One message came from a kindergarten where the Haggadah was used in multicultural classes. This prompted Segal to add a glossary to the verse explaining the Hebrew words and Jewish traditions.

The Four Questions verse was also circulated on the Net for years under the title "If Dr. Seuss Had Written the Four Questions." This is an appropriate title for a verse that reads thus:

"And on all other nights
 we can sit as we please,
on our heads, on our elbows,
 our backs or our knees,
or hang by our toes
 from the tail of a Glump,
or on top of a camel
 with one or two humps,
with our foot on the table,
 our nose on the floor
with one ear in the window
 and one out the door
doing somersaults
 over the greasy knishes
or dancing a jig
 without breaking the dishes
Yes --
on all other nights you sit nicely when dining --
So why on this night
 must it all be reclining?"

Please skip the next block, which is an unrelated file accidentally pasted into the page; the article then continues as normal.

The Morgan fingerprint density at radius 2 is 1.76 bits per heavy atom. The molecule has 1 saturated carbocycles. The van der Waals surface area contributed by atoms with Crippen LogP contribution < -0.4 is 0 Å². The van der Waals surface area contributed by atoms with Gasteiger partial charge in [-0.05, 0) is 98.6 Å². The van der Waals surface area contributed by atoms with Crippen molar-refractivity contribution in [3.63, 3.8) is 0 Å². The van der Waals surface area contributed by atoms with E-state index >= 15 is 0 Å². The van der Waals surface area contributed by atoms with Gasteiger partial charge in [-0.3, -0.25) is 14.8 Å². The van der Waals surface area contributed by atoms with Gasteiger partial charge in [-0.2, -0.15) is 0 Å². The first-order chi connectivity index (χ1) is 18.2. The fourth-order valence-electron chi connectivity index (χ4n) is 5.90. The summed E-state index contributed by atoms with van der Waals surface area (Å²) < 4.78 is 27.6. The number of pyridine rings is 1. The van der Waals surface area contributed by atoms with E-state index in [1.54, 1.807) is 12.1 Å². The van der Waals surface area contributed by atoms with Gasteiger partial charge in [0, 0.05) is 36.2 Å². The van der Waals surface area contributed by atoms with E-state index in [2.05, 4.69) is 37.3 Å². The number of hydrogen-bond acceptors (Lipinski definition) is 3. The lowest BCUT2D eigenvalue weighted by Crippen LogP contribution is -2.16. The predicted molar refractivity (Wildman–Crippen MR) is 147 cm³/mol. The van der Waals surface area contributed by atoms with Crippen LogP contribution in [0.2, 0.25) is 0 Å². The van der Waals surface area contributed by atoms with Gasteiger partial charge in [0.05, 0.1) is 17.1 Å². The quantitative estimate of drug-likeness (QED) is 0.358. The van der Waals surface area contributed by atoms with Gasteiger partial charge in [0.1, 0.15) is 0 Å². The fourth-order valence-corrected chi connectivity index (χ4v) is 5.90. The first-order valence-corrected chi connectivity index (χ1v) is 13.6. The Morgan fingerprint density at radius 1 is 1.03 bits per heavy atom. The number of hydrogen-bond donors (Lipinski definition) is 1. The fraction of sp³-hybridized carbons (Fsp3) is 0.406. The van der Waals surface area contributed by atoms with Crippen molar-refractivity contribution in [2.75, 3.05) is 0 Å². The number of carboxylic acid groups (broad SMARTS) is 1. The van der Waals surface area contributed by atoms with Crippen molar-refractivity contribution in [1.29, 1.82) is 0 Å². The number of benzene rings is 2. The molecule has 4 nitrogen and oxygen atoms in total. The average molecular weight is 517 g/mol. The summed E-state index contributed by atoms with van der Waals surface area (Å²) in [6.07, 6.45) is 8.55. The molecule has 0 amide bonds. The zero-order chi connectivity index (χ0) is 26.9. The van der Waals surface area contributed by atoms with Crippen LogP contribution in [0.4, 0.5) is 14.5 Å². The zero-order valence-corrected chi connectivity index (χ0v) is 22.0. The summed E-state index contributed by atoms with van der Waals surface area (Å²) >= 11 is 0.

Later, Segal added some animated graphics to his web page so that the verse about the four plagues suddenly was adorned by jumping locusts. Over time, several publishers expressed interest in publishing the Haggadah, but the offers came to nothing. "This says something about the state of Jewish publishing:' Segal said. "They felt the Haggadah was not pedantic enough or that anyone who would understand it shouldn't have a sense of humour." But that view was not shared by No Starch Press, who recognized the marketability of this unusual and irreverent look at Passover. Normally No Starch Press publishes computer books, one of which was a guide to the Jewish Internet, a book in which Segal's web sites featured prominently.

The only hold-up to publication was finding the right illustrator. That proved to be a bit of a challenge, but eventually the Internet saved the day again and turned up Bonnie Gordon-Lucas, a Bloomington, lllinois [sic!] illustrator who has "quite a bit of experience in Jewish illustrations," Segal said. Her work appears on greeting cards, TV commercials, magazines, record album covers, and other children's books. Her colourful, communicative, and amusing illustrations are a perfect match for Segal's off the wall verse.